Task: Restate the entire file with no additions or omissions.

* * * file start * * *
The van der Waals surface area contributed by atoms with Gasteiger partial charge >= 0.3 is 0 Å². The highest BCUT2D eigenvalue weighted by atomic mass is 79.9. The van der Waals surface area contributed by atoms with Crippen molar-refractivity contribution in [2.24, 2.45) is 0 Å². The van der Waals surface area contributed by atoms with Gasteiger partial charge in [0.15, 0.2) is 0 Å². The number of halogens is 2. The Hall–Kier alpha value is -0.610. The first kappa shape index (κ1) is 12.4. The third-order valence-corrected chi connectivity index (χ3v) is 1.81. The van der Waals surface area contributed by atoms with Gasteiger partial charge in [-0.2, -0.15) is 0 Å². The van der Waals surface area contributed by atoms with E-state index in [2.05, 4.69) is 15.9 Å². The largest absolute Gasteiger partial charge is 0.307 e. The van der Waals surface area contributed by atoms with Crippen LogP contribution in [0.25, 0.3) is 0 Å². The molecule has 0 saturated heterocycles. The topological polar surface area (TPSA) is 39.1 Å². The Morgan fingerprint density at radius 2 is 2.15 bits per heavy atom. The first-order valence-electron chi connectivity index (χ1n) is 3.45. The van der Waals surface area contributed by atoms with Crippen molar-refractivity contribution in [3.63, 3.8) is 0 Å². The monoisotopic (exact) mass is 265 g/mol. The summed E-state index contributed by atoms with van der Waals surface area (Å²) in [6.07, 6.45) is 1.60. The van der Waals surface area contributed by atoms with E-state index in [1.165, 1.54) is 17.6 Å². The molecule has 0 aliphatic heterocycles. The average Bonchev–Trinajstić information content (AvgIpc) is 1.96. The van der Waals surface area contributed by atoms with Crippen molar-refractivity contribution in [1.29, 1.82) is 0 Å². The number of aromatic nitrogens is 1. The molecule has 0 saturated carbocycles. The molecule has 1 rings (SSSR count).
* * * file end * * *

The van der Waals surface area contributed by atoms with Gasteiger partial charge >= 0.3 is 0 Å². The highest BCUT2D eigenvalue weighted by atomic mass is 79.9. The van der Waals surface area contributed by atoms with Crippen molar-refractivity contribution in [2.24, 2.45) is 0 Å². The van der Waals surface area contributed by atoms with Gasteiger partial charge in [0.15, 0.2) is 0 Å². The number of halogens is 2. The Hall–Kier alpha value is -0.610. The first kappa shape index (κ1) is 12.4. The third-order valence-corrected chi connectivity index (χ3v) is 1.81. The van der Waals surface area contributed by atoms with Gasteiger partial charge in [-0.2, -0.15) is 0 Å². The van der Waals surface area contributed by atoms with E-state index in [2.05, 4.69) is 15.9 Å². The largest absolute Gasteiger partial charge is 0.307 e. The van der Waals surface area contributed by atoms with Crippen LogP contribution in [0.25, 0.3) is 0 Å². The molecule has 0 saturated heterocycles. The topological polar surface area (TPSA) is 39.1 Å². The Morgan fingerprint density at radius 2 is 2.15 bits per heavy atom. The first-order valence-electron chi connectivity index (χ1n) is 3.45. The van der Waals surface area contributed by atoms with Crippen molar-refractivity contribution in [3.63, 3.8) is 0 Å². The monoisotopic (exact) mass is 265 g/mol. The summed E-state index contributed by atoms with van der Waals surface area (Å²) in [6.07, 6.45) is 1.60. The van der Waals surface area contributed by atoms with E-state index in [1.165, 1.54) is 17.6 Å². The molecule has 0 aliphatic heterocycles. The average Bonchev–Trinajstić information content (AvgIpc) is 1.96. The van der Waals surface area contributed by atoms with Crippen molar-refractivity contribution in [1.29, 1.82) is 0 Å². The number of aromatic nitrogens is 1. The molecule has 0 saturated carbocycles. The molecule has 1 rings (SSSR count).